Here are the top stories from across Europe that you need to know about this morning.
UK lawmakers to vote on no-deal Brexit after May's crushing defeat
Britain's parliament is preparing for another crucial vote on Wednesday on whether to leave the European Union in 16 days without an agreement, after rejecting Prime Minister Theresa May’s Brexit plan on Tuesday.
Meanwhile, the government is speeding up preparations for a no-deal Brexit. British authorities announced they would eliminate import tariffs on a wide range of goods if the UK left the bloc without this agreement.
Lawmakers are expected to reject a no-deal exit in a vote this evening and are then due to vote on Thursday whether to ask the EU for a delay to Brexit.
'Tell us what you want,' Europe’s leaders tell Britain
After the UK parliament rejected a negotiated withdrawal agreement for the second time, Europe’s leaders were unanimous: Britain must tell the European Union what it wants from an agreement on its exit from the bloc.
Regarding the possibility of delaying the divorce, EU Brexit negotiator Michel Barnier said the bloc would need to know why Britain wanted to extend talks and it was up to London to find a way out of the deadlock.
"If the UK still wants to leave the EU in an orderly manner, this treaty is — and will remain — the only treaty possible," Barnier told the European Parliament in Strasbourg.
Norwegian Air to seek compensation from Boeing for MAX groundings
Norwegian Air said on Wednesday it will seek compensation from planemaker Boeing for lost revenue and extra costs after grounding its fleet of 737 MAX 8 aircraft in the wake of the Ethiopian Airlines crash that killed all 157 passengers onboard on Sunday.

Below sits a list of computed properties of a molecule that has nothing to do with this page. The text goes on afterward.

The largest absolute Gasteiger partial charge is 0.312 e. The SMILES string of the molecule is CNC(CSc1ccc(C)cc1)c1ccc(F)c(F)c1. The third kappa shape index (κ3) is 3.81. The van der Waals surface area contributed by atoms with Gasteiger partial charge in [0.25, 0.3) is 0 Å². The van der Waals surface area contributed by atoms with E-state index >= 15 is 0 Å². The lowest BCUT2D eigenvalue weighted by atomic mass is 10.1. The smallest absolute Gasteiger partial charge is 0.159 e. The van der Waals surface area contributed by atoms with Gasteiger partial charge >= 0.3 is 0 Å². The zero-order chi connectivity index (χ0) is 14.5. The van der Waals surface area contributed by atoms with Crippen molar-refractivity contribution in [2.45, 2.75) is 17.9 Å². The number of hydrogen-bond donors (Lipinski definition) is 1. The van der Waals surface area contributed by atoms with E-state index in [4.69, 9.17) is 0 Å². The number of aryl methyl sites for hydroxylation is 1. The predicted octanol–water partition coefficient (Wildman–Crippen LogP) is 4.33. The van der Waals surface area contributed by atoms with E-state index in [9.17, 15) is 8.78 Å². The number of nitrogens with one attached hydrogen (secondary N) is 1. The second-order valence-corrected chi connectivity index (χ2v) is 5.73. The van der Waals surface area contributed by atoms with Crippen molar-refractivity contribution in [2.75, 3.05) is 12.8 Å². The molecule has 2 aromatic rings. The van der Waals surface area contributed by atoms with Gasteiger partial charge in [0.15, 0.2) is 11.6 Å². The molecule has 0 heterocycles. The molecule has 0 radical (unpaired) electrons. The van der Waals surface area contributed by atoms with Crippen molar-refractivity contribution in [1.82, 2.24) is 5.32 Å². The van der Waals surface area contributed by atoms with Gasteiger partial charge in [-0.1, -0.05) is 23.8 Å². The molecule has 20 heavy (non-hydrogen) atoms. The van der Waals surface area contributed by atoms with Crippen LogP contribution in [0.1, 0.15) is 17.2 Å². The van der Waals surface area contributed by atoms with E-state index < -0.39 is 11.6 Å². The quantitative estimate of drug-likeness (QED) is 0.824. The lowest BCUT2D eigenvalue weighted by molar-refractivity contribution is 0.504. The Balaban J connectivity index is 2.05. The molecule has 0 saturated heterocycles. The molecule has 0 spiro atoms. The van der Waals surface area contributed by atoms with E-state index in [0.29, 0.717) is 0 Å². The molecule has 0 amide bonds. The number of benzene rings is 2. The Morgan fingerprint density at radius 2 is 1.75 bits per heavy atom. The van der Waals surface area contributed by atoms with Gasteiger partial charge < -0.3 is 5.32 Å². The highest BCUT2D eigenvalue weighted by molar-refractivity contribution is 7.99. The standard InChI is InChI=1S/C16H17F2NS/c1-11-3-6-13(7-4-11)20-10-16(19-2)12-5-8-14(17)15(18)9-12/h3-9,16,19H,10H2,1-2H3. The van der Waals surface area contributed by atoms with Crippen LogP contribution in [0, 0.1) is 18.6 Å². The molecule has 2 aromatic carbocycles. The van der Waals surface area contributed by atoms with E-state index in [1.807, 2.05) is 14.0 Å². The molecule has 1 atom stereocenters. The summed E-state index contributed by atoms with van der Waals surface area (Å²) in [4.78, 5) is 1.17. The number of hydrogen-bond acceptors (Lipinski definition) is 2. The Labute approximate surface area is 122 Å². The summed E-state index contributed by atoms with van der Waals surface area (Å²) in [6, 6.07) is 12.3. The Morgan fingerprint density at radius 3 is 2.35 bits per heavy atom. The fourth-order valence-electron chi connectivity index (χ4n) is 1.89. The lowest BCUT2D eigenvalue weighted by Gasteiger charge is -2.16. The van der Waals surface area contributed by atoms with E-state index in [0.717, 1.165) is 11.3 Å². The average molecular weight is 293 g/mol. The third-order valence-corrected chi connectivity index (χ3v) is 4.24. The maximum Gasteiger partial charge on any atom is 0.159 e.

"We expect Boeing to take this bill," Norwegian said in an emailed statement. The Oslo-based airline has 18 "MAX" passenger jets in its 163-aircraft fleet.
The announcement comes as a growing number of countries are banning Boeing 737 MAX planes from their airspaces. The European Union's aviation safety regulator on Tuesday suspended all flights in the bloc by the aircraft. So did many countries in the Asia-Pacific region, including most recently India and Vietnam.
Black box of crashed Ethiopian plane to be sent to Europe
The black box from the Ethiopian Airlines plane that crashed on Sunday will be sent to Europe, rather than to the United States, in order to be analyzed, an Ethiopian Airlines spokesman said on Wednesday.
"There is no capacity here so the black box will be sent elsewhere for analysis," the spokesman said earlier Wednesday by phone.
Ethiopian Airlines declined to say which country would receive the flight recorders. "It will be decided today or tomorrow," the spokesman added.
5. IMF says Greece now among top performers in eurozone
"Greece has now entered a period of economic growth that puts it among the top performers in the eurozone," the International Monetary Fund (IMF) said in a new report.
Greece was the hardest hit economy when the eurozone financial crisis started back in 2009 and its relations with the global financial institution have often been tense since then.
The IMF expects Greece's economy to grow 2.4% this year and 2.2% in 2020, according to the report.
Greece "must now persevere with efforts to address crisis legacies and pursue needed reforms to ensure continued success," the report concluded.
6. Three climbers die in avalanche on Scotland's Ben Nevis
Three climbers died on Tuesday and one more was injured in an avalanche on Britain’s highest mountain Ben Nevis in Scotland, police said.
The incident occurred shortly before mid-day on the 1,345-metre high mountain in the Grampian range near the town of Fort William in western Scotland.
The injured victim has been airlifted from the site and remains in hospital, police told Euronews.